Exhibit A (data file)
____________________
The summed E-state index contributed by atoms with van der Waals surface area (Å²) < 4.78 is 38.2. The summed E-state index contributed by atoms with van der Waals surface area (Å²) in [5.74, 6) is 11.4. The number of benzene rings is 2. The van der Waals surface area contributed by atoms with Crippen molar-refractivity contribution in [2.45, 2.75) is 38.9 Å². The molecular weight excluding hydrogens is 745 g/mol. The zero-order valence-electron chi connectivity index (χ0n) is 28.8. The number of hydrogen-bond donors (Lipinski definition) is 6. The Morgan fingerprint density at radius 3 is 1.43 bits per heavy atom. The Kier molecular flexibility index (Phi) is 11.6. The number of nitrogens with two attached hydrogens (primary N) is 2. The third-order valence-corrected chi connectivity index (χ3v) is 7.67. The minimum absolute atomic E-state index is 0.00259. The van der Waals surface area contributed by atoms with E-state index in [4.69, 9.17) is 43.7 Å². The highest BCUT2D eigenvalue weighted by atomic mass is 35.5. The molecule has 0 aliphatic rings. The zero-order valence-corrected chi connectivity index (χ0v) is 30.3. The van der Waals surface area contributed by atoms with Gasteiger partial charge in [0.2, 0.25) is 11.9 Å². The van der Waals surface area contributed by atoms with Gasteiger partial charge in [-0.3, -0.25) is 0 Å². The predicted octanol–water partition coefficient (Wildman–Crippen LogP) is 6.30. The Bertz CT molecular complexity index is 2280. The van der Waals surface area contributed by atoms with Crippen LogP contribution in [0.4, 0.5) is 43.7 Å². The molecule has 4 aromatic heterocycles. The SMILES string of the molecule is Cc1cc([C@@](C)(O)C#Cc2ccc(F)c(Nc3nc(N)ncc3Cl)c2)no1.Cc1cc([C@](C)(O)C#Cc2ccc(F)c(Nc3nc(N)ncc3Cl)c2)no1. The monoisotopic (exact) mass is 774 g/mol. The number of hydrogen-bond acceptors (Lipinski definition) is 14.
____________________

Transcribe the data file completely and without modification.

The summed E-state index contributed by atoms with van der Waals surface area (Å²) < 4.78 is 38.2. The summed E-state index contributed by atoms with van der Waals surface area (Å²) in [5.74, 6) is 11.4. The number of benzene rings is 2. The van der Waals surface area contributed by atoms with Crippen molar-refractivity contribution in [2.45, 2.75) is 38.9 Å². The molecular weight excluding hydrogens is 745 g/mol. The zero-order valence-electron chi connectivity index (χ0n) is 28.8. The number of hydrogen-bond donors (Lipinski definition) is 6. The Morgan fingerprint density at radius 3 is 1.43 bits per heavy atom. The Kier molecular flexibility index (Phi) is 11.6. The number of nitrogens with two attached hydrogens (primary N) is 2. The third-order valence-corrected chi connectivity index (χ3v) is 7.67. The minimum absolute atomic E-state index is 0.00259. The van der Waals surface area contributed by atoms with E-state index in [4.69, 9.17) is 43.7 Å². The highest BCUT2D eigenvalue weighted by atomic mass is 35.5. The molecule has 0 aliphatic rings. The zero-order valence-corrected chi connectivity index (χ0v) is 30.3. The van der Waals surface area contributed by atoms with Gasteiger partial charge in [0.2, 0.25) is 11.9 Å². The van der Waals surface area contributed by atoms with Gasteiger partial charge in [-0.3, -0.25) is 0 Å². The predicted octanol–water partition coefficient (Wildman–Crippen LogP) is 6.30. The Bertz CT molecular complexity index is 2280. The van der Waals surface area contributed by atoms with Crippen LogP contribution in [0.4, 0.5) is 43.7 Å². The molecule has 4 aromatic heterocycles. The SMILES string of the molecule is Cc1cc([C@@](C)(O)C#Cc2ccc(F)c(Nc3nc(N)ncc3Cl)c2)no1.Cc1cc([C@](C)(O)C#Cc2ccc(F)c(Nc3nc(N)ncc3Cl)c2)no1. The monoisotopic (exact) mass is 774 g/mol. The number of hydrogen-bond acceptors (Lipinski definition) is 14.